James Whitmore, The Conversation
Public support for action on climate change is rebounding despite political uncertainty, according to survey results released today by The Climate Institute.
According to the poll, 65% of Australians think the nation should take a leadership position and 77% agree that climate change is happening, up from 70% in 2015.
The Climate Institute’s chief executive, John Connor, said that “public support on renewable energy and climate change is the strongest it’s been since 2008”.
Before then, a combination of drought, international action and bipartisan support for emissions trading had driven climate support to its highest level.
But the end of the drought, the global financial crisis and a disappointing outcome from the 2009 Copenhagen climate talks sent support crashing.
In Australia, the replacement of former opposition leader Malcolm Turnbull with Tony Abbott ended bipartisan climate ambition. This was soon followed by concerns about electricity prices under Labor’s carbon “tax”.
Connor attributed the recent upswing to people realising that “there’s no way Australia is out there by itself”. While only 50% of those surveyed knew about the Paris climate agreement, other issues such as renewable energy and electric vehicles are increasingly affecting people’s day-to-day lives.
When it comes to government performance, only 19% think the federal government is doing a good job on climate policy, while 90% believe the Commonwealth should play some role in climate mitigation.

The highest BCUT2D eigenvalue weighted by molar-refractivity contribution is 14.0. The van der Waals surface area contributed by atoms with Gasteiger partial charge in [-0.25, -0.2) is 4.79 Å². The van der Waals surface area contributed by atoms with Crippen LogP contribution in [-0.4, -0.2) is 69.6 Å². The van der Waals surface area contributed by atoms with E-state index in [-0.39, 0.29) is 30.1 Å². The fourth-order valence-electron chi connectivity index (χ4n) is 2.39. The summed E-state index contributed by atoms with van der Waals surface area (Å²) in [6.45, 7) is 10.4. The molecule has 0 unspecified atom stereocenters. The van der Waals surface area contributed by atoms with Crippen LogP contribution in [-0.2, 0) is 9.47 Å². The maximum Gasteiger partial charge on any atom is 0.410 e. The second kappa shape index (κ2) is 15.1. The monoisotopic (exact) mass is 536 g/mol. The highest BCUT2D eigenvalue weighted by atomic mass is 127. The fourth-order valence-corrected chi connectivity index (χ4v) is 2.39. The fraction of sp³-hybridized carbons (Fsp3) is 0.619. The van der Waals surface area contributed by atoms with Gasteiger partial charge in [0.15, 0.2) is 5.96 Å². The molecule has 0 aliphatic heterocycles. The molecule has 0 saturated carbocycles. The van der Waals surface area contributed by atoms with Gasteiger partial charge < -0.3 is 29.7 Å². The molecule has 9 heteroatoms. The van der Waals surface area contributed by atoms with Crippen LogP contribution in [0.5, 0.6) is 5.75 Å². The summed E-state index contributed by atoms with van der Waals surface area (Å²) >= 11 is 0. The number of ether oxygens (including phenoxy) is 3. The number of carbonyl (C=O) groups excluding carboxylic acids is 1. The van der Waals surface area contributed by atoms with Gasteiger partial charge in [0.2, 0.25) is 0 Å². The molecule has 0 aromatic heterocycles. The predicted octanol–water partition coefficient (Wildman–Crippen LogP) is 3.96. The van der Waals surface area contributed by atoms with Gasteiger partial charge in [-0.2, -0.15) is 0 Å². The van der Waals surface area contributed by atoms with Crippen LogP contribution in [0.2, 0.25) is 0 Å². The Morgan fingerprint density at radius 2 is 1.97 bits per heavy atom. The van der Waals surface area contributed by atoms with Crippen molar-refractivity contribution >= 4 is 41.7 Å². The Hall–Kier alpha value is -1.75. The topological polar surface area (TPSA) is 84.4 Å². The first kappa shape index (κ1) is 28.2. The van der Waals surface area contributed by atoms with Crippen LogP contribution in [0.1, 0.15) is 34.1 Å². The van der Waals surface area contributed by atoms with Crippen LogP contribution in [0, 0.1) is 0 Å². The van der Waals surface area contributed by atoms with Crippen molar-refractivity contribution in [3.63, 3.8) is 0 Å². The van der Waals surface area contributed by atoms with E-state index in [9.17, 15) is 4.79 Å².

When asked for their top three preferred energy sources, 86% included solar, while 70% included wind, 20% gas and only 12% chose coal. Support for solar and wind is growing, and support for coal and gas is declining.
Bleaching on the Great Barrier Reef this year seems to have increased concern over climate change’s impact on the reef, up from 75% in 2014 to 82% in the new survey.
Of the 77% who agree climate change is happening, some 90% agree that people are at least partly to blame, although only 39% think humans are the main cause.
The survey featured 2,000 participants and focus groups in major cities.
Will Grant, a science communications expert at the Australian National University, said the report “seems to show we’ve perhaps come out the dark days of climate politicisation”.
From a climate science communications perspective, everything was going in a good direction, he said. More people were supporting the consensus scientific position of the Intergovernmental Panel on Climate Change, and more were calling for further action.
However, while government is a significant player in climate action, Grant said there needs to be a shift in focus towards new business leaders. People need to realise that “futures can be made in climate resolutions”, he said.
Matt McDonald, an international relations expert at the University of Queensland, said the report continues a trend of an “inverse relationship between public concern about climate change and government action”.
“Essentially, when they perceive that their government is doing little, Australians increasingly support strong action. When governments indicate an intention to commit Australia to substantive climate action, as the Rudd and Gillard governments experienced, public support seems less robust,” he said.
The difficult position Malcolm Turnbull is in with his own party would make it hard to make big changes, McDonald added. “Increasing public support for strong climate action that this report confirms may change those calculations, but after the last election we’re probably not there yet.”
James Whitmore, Editor, Environment & Energy, The Conversation
This article was originally published on The Conversation. Read the original article.